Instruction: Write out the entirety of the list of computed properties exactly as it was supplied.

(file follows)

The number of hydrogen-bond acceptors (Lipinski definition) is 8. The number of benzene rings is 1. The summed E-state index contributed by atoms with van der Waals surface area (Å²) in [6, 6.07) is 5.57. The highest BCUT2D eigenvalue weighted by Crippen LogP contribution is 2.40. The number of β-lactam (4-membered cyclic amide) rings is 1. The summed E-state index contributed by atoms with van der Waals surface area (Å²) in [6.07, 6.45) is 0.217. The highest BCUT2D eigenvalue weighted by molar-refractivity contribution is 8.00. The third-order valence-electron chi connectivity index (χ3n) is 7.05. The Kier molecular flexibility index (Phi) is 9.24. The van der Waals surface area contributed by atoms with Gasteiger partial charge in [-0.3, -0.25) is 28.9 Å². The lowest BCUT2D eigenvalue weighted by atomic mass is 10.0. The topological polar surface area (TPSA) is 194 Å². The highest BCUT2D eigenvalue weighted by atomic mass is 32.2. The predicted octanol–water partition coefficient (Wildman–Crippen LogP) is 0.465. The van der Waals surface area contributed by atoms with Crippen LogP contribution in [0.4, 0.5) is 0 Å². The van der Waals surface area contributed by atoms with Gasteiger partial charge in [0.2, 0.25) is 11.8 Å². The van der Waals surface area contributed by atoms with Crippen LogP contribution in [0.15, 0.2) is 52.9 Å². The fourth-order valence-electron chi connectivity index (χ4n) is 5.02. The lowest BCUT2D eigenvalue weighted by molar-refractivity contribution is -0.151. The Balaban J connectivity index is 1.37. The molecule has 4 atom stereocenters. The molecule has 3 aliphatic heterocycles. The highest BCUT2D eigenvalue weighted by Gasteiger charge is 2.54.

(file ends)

The number of hydrogen-bond acceptors (Lipinski definition) is 8. The number of benzene rings is 1. The summed E-state index contributed by atoms with van der Waals surface area (Å²) in [6, 6.07) is 5.57. The highest BCUT2D eigenvalue weighted by Crippen LogP contribution is 2.40. The number of β-lactam (4-membered cyclic amide) rings is 1. The summed E-state index contributed by atoms with van der Waals surface area (Å²) in [6.07, 6.45) is 0.217. The highest BCUT2D eigenvalue weighted by molar-refractivity contribution is 8.00. The third-order valence-electron chi connectivity index (χ3n) is 7.05. The Kier molecular flexibility index (Phi) is 9.24. The van der Waals surface area contributed by atoms with Gasteiger partial charge in [-0.3, -0.25) is 28.9 Å². The lowest BCUT2D eigenvalue weighted by atomic mass is 10.0. The topological polar surface area (TPSA) is 194 Å². The highest BCUT2D eigenvalue weighted by atomic mass is 32.2. The predicted octanol–water partition coefficient (Wildman–Crippen LogP) is 0.465. The van der Waals surface area contributed by atoms with Crippen LogP contribution in [0.4, 0.5) is 0 Å². The van der Waals surface area contributed by atoms with Gasteiger partial charge in [0.2, 0.25) is 11.8 Å². The van der Waals surface area contributed by atoms with Crippen LogP contribution in [0.15, 0.2) is 52.9 Å². The fourth-order valence-electron chi connectivity index (χ4n) is 5.02. The lowest BCUT2D eigenvalue weighted by molar-refractivity contribution is -0.151. The Balaban J connectivity index is 1.37. The molecule has 4 atom stereocenters. The molecule has 3 aliphatic heterocycles. The highest BCUT2D eigenvalue weighted by Gasteiger charge is 2.54.